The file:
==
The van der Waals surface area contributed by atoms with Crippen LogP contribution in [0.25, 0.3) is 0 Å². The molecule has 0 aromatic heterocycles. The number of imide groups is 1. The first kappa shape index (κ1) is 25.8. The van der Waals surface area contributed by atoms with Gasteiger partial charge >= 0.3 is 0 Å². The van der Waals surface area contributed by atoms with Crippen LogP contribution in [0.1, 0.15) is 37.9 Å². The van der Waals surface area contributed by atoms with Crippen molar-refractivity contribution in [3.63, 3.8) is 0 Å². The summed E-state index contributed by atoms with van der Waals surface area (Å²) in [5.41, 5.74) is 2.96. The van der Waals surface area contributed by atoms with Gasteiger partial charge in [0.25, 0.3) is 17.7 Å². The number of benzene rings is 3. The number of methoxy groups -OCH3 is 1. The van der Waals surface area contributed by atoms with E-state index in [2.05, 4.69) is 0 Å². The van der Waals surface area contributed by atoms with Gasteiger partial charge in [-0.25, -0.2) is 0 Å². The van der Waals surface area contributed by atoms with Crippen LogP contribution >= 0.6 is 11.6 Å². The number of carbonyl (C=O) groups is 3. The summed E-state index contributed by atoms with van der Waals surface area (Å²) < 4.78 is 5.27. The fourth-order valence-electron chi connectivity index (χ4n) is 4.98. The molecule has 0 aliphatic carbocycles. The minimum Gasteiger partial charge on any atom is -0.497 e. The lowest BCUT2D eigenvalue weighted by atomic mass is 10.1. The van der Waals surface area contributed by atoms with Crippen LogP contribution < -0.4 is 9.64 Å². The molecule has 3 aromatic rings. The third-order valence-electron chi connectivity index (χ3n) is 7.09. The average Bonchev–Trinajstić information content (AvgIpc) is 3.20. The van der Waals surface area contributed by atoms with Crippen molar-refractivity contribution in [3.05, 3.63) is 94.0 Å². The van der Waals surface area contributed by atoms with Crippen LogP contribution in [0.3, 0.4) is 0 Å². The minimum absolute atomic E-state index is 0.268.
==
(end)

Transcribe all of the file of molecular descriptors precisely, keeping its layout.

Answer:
The van der Waals surface area contributed by atoms with Crippen LogP contribution in [0.25, 0.3) is 0 Å². The molecule has 0 aromatic heterocycles. The number of imide groups is 1. The first kappa shape index (κ1) is 25.8. The van der Waals surface area contributed by atoms with Gasteiger partial charge >= 0.3 is 0 Å². The van der Waals surface area contributed by atoms with Crippen LogP contribution in [0.1, 0.15) is 37.9 Å². The van der Waals surface area contributed by atoms with Crippen molar-refractivity contribution in [3.63, 3.8) is 0 Å². The summed E-state index contributed by atoms with van der Waals surface area (Å²) in [5.41, 5.74) is 2.96. The van der Waals surface area contributed by atoms with Gasteiger partial charge in [0.25, 0.3) is 17.7 Å². The number of benzene rings is 3. The number of methoxy groups -OCH3 is 1. The van der Waals surface area contributed by atoms with E-state index in [2.05, 4.69) is 0 Å². The van der Waals surface area contributed by atoms with Gasteiger partial charge in [-0.25, -0.2) is 0 Å². The van der Waals surface area contributed by atoms with Crippen LogP contribution >= 0.6 is 11.6 Å². The number of carbonyl (C=O) groups is 3. The summed E-state index contributed by atoms with van der Waals surface area (Å²) < 4.78 is 5.27. The fourth-order valence-electron chi connectivity index (χ4n) is 4.98. The molecule has 0 aliphatic carbocycles. The minimum Gasteiger partial charge on any atom is -0.497 e. The lowest BCUT2D eigenvalue weighted by atomic mass is 10.1. The van der Waals surface area contributed by atoms with Crippen LogP contribution < -0.4 is 9.64 Å². The molecule has 3 aromatic rings. The third-order valence-electron chi connectivity index (χ3n) is 7.09. The average Bonchev–Trinajstić information content (AvgIpc) is 3.20. The van der Waals surface area contributed by atoms with Crippen molar-refractivity contribution in [3.05, 3.63) is 94.0 Å². The van der Waals surface area contributed by atoms with Crippen LogP contribution in [0.3, 0.4) is 0 Å². The minimum absolute atomic E-state index is 0.268.